Marking the United Nations International Year of Microcredit 2005, financial experts from the UN and Wall Street met today to explore how to make financial services available to millions of poor and low-income people around the world.
"The Year of Microcredit is a chance to highlight what women in poverty can do when given a chance, and the important roles that access to credit, savings, and other financial services play in their lives," Nane Annan, the wife of Secretary-General Kofi Annan, told the breakfast meeting.
She added: "It is wonderful that Wall Street has also come on board with this unique gathering of men and women from the finance community to explore how together we can broaden and deepen the access of men and women living in poverty to the quality financial services they need to improve their lives."
The women pursuing these economic opportunities were among the world's greatest hopes for achieving the eight Millennium Development Goals (MDGs), which were agreed on at a UN summit in 2000 and which include halving extreme poverty and hunger, providing universal basic education, promoting gender equality and environmental sustainability and halting the spread of HIV/AIDS by 2015, she said.
In travelling around the world, Ms. Annan said, she had met many women who had taken the microloans, developed their businesses and used their gains to benefit their families, sending their children to school and keeping their families well-nourished.
"These women are role models for their children and their communities. They are role models for us," she said.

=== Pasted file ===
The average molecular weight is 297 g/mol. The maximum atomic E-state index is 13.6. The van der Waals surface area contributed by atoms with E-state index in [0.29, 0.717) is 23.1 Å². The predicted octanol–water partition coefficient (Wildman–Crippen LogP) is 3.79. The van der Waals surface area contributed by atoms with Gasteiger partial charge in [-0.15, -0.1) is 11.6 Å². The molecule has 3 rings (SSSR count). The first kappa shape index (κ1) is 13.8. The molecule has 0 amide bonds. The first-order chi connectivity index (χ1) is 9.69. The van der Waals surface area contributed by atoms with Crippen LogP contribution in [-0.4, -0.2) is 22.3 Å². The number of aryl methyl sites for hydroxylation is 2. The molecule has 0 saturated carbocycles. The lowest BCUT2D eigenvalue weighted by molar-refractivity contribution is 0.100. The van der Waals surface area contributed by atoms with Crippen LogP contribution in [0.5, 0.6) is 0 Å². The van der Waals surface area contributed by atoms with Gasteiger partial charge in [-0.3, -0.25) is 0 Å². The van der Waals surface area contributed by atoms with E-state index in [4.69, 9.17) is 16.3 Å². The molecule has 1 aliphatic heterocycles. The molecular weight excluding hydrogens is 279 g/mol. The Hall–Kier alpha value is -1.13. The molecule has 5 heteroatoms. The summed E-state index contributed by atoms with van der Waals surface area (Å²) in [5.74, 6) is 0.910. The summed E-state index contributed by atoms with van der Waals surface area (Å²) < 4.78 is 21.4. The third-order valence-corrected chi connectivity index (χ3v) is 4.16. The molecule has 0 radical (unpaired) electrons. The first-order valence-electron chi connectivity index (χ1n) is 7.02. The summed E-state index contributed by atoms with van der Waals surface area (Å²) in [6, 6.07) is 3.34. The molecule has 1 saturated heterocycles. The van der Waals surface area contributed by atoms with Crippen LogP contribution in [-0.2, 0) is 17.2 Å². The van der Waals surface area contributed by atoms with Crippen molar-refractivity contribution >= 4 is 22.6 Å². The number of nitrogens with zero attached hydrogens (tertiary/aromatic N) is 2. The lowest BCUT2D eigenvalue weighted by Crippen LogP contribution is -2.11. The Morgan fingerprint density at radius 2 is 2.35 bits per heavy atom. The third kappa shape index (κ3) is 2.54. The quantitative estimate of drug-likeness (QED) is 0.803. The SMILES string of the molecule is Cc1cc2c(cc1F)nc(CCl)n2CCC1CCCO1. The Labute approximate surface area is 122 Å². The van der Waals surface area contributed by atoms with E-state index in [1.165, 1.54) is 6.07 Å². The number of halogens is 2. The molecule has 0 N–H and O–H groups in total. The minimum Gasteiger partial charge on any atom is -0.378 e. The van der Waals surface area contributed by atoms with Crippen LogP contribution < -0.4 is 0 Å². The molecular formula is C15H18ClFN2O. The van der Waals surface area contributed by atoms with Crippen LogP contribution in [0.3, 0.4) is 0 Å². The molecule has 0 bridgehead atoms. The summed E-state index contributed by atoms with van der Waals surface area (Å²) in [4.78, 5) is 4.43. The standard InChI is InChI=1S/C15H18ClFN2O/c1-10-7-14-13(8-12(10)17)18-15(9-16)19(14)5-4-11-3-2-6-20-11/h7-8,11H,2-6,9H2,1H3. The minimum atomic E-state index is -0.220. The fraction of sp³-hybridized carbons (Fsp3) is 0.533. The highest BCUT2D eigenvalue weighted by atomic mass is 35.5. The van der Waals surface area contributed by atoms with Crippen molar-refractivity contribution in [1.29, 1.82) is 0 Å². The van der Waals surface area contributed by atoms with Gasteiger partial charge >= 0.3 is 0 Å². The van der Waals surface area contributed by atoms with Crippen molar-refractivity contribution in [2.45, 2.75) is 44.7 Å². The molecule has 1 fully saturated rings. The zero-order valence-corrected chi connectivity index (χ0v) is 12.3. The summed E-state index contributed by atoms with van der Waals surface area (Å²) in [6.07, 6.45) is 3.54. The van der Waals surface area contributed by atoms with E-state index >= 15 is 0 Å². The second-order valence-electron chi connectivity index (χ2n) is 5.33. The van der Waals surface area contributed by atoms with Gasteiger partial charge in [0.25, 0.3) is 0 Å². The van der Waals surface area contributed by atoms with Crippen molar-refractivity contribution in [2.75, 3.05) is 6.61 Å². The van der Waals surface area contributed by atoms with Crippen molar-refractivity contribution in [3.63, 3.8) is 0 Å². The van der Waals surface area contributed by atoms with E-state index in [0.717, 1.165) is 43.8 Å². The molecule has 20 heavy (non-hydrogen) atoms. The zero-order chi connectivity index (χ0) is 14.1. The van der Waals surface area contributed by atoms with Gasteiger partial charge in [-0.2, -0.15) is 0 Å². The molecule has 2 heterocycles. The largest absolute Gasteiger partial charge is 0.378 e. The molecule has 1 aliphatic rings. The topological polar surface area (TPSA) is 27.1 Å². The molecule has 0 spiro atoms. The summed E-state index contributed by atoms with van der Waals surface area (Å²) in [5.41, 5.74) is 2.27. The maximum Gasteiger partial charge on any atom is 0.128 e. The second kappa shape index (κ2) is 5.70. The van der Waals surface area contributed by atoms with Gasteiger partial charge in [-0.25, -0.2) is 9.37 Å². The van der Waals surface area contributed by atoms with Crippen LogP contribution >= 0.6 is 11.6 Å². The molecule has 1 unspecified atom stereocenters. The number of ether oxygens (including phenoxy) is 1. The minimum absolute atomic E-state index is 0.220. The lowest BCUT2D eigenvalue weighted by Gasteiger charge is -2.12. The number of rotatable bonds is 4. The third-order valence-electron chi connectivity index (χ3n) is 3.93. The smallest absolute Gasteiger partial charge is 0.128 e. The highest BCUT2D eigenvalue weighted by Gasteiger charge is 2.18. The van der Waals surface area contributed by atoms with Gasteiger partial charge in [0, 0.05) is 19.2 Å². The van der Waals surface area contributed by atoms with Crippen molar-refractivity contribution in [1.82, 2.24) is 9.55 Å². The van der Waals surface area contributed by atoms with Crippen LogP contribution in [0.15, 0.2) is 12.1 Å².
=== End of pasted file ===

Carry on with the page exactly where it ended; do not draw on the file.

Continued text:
She had met war widows in Guatemala who wanted to find new markets for the products of their weaving cooperative and who looked at themselves not as charity cases, but as businesswomen trying to enter the global market. "We should see them that way, too," she said
Hosting the event were the UN Capital Development Fund (UNCDF) of the UN Development Programme (UNDP), the Financial Women's Association, Women Advancing Microfinance, the Women's Association of Venture Equity, the Women's Bond Club of New York and 85 Broads.
UNCDF was established in 1966 as a special purpose fund primarily for small-scale investment in the poorest countries and it now works to help eradicate poverty through local development programmes and microfinance operations.
UNCDF's chief technical analyst, Christina Barrineau, has described microfinance as a win-win situation. "Financial institutions and the private sector have profitable new markets, governments have stable financial sectors and poor people can seize opportunities," she says.
The concept of institutional microfinance originated with Economics Professor Muhammad Yunus of the University of Dhaka in Bangladesh, who created the Grameen Bank in the 1970s for that purpose.
Working parallel to him were Dr. Esther Ocloo of Ghana and lawyer Ela Bhatt of India, both of whom worked with market women in the informal economy, and helped to conceptualize Women's World Banking at the 1975 Mexico City meeting during the UN Decade for Women.